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Topics - z_willus_d

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I have three several year old Avocado trees growing in large food-grade barrels cut three-quarters up.  Leaves on the trees almost always (regardless of season) look a pale unsightly color that ranges from brown (dying) to yellow to lime-yellow-green.  The pics here what the plants look like at their best, which ain't that good.  I've contemplated reasons for the leaf heath, considering the containers and root-binding, relatively cool temperatures in the winter season (though these are cool-hardy Mexican varieties), damping and/or root-rot in the container, and finally nutrient deficiency.

I was thinking about hitting the trees with several, sequential foliar sprays of low biuret urea (similar to what folks use on citrus).  This is done in the industry apparently.  But as I was researching this idea, I came across the following articles, which seem to suggest there is limited benefit to Urea foliar applications on Avocados.  The fruit production was nearly halved (vs. control) in one of the varieties as well.

I'm curious if others on this forum have contemplated this question?  Also, what do folks recommend to give a deficient tree a heavy blast of N to green-up the leaves.  Assuming, you agree that N-deficiency is in play here with these three trees.

Thanks!

http://www.avocadosource.com/arac/sum_1990/sum_1990_pg_15-16.pdf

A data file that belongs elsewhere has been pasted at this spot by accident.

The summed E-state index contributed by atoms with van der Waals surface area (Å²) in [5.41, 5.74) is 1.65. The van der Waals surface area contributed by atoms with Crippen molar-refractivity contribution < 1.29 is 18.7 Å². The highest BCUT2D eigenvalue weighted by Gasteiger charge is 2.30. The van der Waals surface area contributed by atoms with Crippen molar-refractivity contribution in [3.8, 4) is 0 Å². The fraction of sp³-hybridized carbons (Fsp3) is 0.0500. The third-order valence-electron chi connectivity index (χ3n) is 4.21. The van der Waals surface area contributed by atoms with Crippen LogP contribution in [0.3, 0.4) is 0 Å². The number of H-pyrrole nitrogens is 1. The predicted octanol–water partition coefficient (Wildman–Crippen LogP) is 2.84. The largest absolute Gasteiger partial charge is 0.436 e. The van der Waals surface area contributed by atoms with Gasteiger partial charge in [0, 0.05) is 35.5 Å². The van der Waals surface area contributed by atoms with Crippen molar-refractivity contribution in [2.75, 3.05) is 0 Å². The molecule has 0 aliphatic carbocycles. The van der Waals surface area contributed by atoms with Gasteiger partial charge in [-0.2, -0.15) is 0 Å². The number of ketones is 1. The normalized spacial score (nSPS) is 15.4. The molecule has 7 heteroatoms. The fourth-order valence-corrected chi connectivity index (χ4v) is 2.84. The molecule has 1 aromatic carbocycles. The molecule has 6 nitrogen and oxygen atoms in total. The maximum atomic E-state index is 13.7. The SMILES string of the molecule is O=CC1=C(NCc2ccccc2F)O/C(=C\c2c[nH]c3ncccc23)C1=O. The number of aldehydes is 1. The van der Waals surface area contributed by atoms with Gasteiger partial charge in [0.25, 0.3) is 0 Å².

http://www.avocadosource.com/Journals/FSHSP/FSHSP_VOL_110_PG_136-138_1997.pdf





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Tropical Fruit Discussion / Avocado - New leaf damage
« on: April 19, 2018, 03:34:12 PM »
I recently planted several avocado trees from #5 nursery pots  The trees were in varying degrees of health at transplant.  We've had cold but not freezing temperatures but also some nice Spring weather over the past 6 weeks.  The new growth that the trees are pushing is showing some kind of leaf damage on most of the trees.  I'm hoping someone on the forum has an idea what this type of damage suggests?  Is this just from the ~40F lows that these trees are seeing?  Too much rain (we've had quite a bit)?  The pots (RootBuilderII expandable containers) might be holding too much moisture?   Insects?  Not enough daylight? Spray?  or what???  I have three larger, more mature trees in pots that don't show this same condition on their fresh leaf growth.

I apologize if this question has come up on a separate thread.  I did look through the avocado threads and didn't find anything obviously relevant to this specific topic.  If there's something I can do to correct the issue, if there is an issue, I'd like to take action.
Thanks for the help!







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I have a small project that involves planting several Avocado trees I recently purchased from the local nursery in RootBuilderII (RBII) expandable containers along the West x SouthWest side of my house.  I have planted Lamb Hass, Stewart, Holiday, Sir Prize, and Pinkerton.  My goal is try and keep the Avocados trained low and follow some of the precepts described in Dr. John Yonemoto's presentation here:
http://htfg.org/conferences/2016/2016_JohnYoshimiYonemoto_GrowingandHarvestingtheBestAvocados.pdf

Yonemoto's Training Diagram:


I started with just a cleared 4' dirt row along my fence:


The 34lb boxes of 96-panel (100' rolls) of RBII arrived last Friday (3/23/18):






The packages came with a couple bags of 10" Zip-ties, but I had already purchased a hundred from the local HD.  It wasn't difficult to use kitchen shears to cut the panels to size (I chose 5 per for 20gal pots) and then zip tie through the holes.


I laid the 20-gal bottom-less "air-pots" out with ~8-10' spacing along the fence.   This was after rolling out 2-3 layers of weed fabric to (a) keep the neighbor's fruit tree roots out of my pots and (b) adhere to Yonemoto goal of limiting tap-roots.  This may come back to bite me down the road, as it will limit the vigor and trunk/branch strength of my trees.  But this is supposed to direct energy into fruiting and feeder roots.  We'll see.